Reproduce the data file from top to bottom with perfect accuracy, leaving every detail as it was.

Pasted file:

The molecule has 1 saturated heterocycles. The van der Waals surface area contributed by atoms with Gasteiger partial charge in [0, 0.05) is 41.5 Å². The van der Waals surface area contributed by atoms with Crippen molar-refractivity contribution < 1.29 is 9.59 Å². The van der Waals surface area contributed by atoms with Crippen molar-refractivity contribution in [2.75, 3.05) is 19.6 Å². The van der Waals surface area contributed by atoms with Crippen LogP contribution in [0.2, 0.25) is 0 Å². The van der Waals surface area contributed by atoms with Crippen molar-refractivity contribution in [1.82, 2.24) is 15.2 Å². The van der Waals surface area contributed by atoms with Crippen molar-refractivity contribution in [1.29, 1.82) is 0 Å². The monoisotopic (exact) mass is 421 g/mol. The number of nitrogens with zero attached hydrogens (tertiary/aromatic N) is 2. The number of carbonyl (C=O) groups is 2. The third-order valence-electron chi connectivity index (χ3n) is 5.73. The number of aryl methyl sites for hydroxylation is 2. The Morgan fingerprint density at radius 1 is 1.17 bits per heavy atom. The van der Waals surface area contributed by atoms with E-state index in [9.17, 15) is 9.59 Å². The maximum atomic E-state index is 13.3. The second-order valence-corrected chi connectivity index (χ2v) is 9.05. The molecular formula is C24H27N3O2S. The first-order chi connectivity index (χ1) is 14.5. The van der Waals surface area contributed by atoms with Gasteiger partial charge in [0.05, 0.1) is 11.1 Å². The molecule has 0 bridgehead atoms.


The molecule has 1 saturated heterocycles. The van der Waals surface area contributed by atoms with Gasteiger partial charge in [0, 0.05) is 41.5 Å². The van der Waals surface area contributed by atoms with Crippen molar-refractivity contribution < 1.29 is 9.59 Å². The van der Waals surface area contributed by atoms with Crippen molar-refractivity contribution in [2.75, 3.05) is 19.6 Å². The van der Waals surface area contributed by atoms with Crippen LogP contribution in [0.2, 0.25) is 0 Å². The van der Waals surface area contributed by atoms with Crippen molar-refractivity contribution in [1.82, 2.24) is 15.2 Å². The van der Waals surface area contributed by atoms with Crippen molar-refractivity contribution in [1.29, 1.82) is 0 Å². The monoisotopic (exact) mass is 421 g/mol. The number of nitrogens with zero attached hydrogens (tertiary/aromatic N) is 2. The number of carbonyl (C=O) groups is 2. The third-order valence-electron chi connectivity index (χ3n) is 5.73. The number of aryl methyl sites for hydroxylation is 2. The Morgan fingerprint density at radius 1 is 1.17 bits per heavy atom. The van der Waals surface area contributed by atoms with E-state index in [9.17, 15) is 9.59 Å². The maximum atomic E-state index is 13.3. The second-order valence-corrected chi connectivity index (χ2v) is 9.05. The molecular formula is C24H27N3O2S. The first-order chi connectivity index (χ1) is 14.5. The van der Waals surface area contributed by atoms with Gasteiger partial charge in [0.05, 0.1) is 11.1 Å². The molecule has 0 bridgehead atoms.